Managing your own company’s content and documentation process is no easy feat, to say the least. Now imagine integrating and managing content from multiple company acquisitions and exponential product growth. And to add salt to the wound, the inherited content exists in all shapes and forms, making the task to unify and deliver it to customers that much more difficult. Sounds like a nightmare? Well, this is exactly what happened at DocuSign.

Gone are the days when DocuSign was a single-product company. Subsequently, they had to rethink and scale their content operation strategy and the tools they use to author, manage and dynamically publish self-serve content on modern platforms.

Delving more into the problem

DocuSign started off with a fairly common problem. There was a lot of product content that was being created such as user guides, quick start guides and release notes, all of which needed to be managed efficiently. As DocuSign grew by way of acquisitions, more and more content started to appear with its own set of requirements and issues.

In the end, DocuSign was left with content with inconsistent standards and various levels of content definitions. And to further complicate things, the source content was unstructured and delivered in Word, HTML, PowerPoint or something totally different.

Sure, DocuSign had some methods in place for publishing content, but it was mainly a system that required manual handoffs and a lot of time waiting for server pushes. And by the time the content reached the customer, there was a sense of disconnect, as there was no real path to navigate the content or an intuitive way to move between topics.

DocuSign sets its sights on solving the problem

Something had to be done about this and fast. This is when Dusty Clark and Deana Falk and other members from DocuSign set out to totally revamp their content operation strategy.

“In order to build toward an enterprise content experience, we needed to look at the entire journey and start connecting the dots.” Says Dusty Clark, Senior Manager of Content Operations at DocuSign.

DocuSign had to look at how they author content and the experience they provide to authors. They also had to look at how they publish and use metadata to support automation and personalization. And on the display side, they needed to analyze how customers can better find content and self-serve those needs.

“As we started to think about those foundational elements, we wanted to think about the full content experience starting with our author experience all the way through to our customer experience.” Says Deana Falk, Senior Information Architect at DocuSign.

black triangle with goals written and four blue circles under reading author experience, search + nav, personalization, customer experience

DocuSign also had to address the problems surrounding findability and discoverability of their content, keeping in mind its goal of enhancing personalization via content profiles. Additionally, DocuSign looked at some other channels to deliver content to enhance user experience.

Systems used to assure success

DocuSign prioritized its systems with the long-term customer vision in mind. Before they were able to get to things like context sensitive information and product help, they needed to have a scalable authoring infrastructure in place.

DocuSign chose DITA implementation with MadCap IXIA CCMS to help it author, structure, standardize and manage its DITA structured content. The next step was to implement the Zoomin publishing platform to help aggregate content and use metadata to help them deliver content in various forms and on various platforms.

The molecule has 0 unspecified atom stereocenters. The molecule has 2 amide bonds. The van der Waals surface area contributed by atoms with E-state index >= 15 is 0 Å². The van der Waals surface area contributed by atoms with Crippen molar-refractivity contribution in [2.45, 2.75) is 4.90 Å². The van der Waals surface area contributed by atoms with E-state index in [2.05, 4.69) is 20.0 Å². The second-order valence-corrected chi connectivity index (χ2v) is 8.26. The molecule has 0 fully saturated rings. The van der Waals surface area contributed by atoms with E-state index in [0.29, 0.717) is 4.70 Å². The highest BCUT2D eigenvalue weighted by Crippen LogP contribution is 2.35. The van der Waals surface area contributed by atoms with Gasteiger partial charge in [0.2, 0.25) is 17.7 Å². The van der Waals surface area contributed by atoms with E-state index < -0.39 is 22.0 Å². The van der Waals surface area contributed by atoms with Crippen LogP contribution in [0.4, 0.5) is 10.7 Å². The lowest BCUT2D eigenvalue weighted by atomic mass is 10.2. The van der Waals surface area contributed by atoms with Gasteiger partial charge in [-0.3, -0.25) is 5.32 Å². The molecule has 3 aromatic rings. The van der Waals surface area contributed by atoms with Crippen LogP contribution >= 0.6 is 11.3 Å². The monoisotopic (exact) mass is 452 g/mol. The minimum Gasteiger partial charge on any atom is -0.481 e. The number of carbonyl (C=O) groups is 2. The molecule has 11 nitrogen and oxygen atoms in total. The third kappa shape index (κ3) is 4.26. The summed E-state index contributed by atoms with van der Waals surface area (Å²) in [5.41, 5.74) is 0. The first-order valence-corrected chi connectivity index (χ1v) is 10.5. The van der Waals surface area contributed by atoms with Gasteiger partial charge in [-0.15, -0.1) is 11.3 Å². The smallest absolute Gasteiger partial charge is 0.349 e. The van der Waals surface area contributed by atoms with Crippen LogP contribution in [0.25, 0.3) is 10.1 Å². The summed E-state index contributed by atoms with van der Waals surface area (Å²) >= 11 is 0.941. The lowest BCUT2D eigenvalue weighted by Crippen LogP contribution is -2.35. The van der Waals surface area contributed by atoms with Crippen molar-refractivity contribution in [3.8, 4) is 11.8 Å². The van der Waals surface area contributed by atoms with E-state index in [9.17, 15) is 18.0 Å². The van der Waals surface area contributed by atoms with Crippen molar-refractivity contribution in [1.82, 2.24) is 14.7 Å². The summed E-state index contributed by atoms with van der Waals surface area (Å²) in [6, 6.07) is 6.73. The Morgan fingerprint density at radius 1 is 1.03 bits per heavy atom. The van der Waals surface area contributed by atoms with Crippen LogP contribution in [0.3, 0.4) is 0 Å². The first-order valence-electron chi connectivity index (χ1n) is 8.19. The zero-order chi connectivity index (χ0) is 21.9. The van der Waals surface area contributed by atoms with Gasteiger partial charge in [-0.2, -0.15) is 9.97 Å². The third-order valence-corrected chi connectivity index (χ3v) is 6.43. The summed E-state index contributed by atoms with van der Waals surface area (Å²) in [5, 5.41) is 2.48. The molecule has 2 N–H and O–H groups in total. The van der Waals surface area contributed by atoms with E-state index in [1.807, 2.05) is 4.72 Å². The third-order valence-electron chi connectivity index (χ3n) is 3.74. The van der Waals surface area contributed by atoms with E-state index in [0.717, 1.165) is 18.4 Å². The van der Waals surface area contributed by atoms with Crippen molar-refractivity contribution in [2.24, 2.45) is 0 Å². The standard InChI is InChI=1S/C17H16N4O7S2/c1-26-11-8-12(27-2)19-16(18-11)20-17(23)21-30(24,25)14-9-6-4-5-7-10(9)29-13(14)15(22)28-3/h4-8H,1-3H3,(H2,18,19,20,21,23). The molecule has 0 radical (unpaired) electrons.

With those pieces in place, DocuSign was able to create a more personalized on-demand customer self-serve experience. It also provided DocuSign with the flexibility to use alternate display platforms or to modify content allowing them to publish it outside DocuSign’s current platform when necessary.

The proof is in the pudding

The next phase in the process was to validate these content experiences in reference to the new systems that were deployed. DocuSign wanted to validate these systems to ensure that the foundation that they were building truly improves the overall content experiences for both its authors and customers.

DocuSign looked at some KPIs they could track for both those experiences. They focused on average publishing time for their author experience and a usability score for their customer experience. For the authoring experience using IXIA CCMS and Zoomin, DocuSign was able to reduce the average publishing time drastically; from approximately 1.5 hours to just 5 minutes to publish a single publication.

blue and black results graphic that lists the baseline and operationalized

When testing the customer experience, DocuSign decided to create a proof-of-concept site using Zoomin’s documentation portal. DocuSign then executed an unmoderated usability test with approximately 30 customers. They were given a task to locate a single topic on DocuSign’s existing portal and on the Zoomin documentation portal. The result was clear; a single task that took two minutes on DocuSign’s existing support center only took 55 seconds on the Zoomin portal.

And lastly, a system usability scale showed significant increase in overall usability score. DocuSign’s support center was ranking at 76%, while its proof-of-concept Zoomin documentation portal ranked at 90% with those same customers.

These numbers assure that DocuSign made a sound investment when choosing to revamp their content operation strategy to accommodate for an influx of new content all while enhancing the user experience of their authors and customers.

This blog was originally presented as a webinar by Dusty Clark and Deana Falk from DocuSign, and sponsored by our technology partner, Zoomin.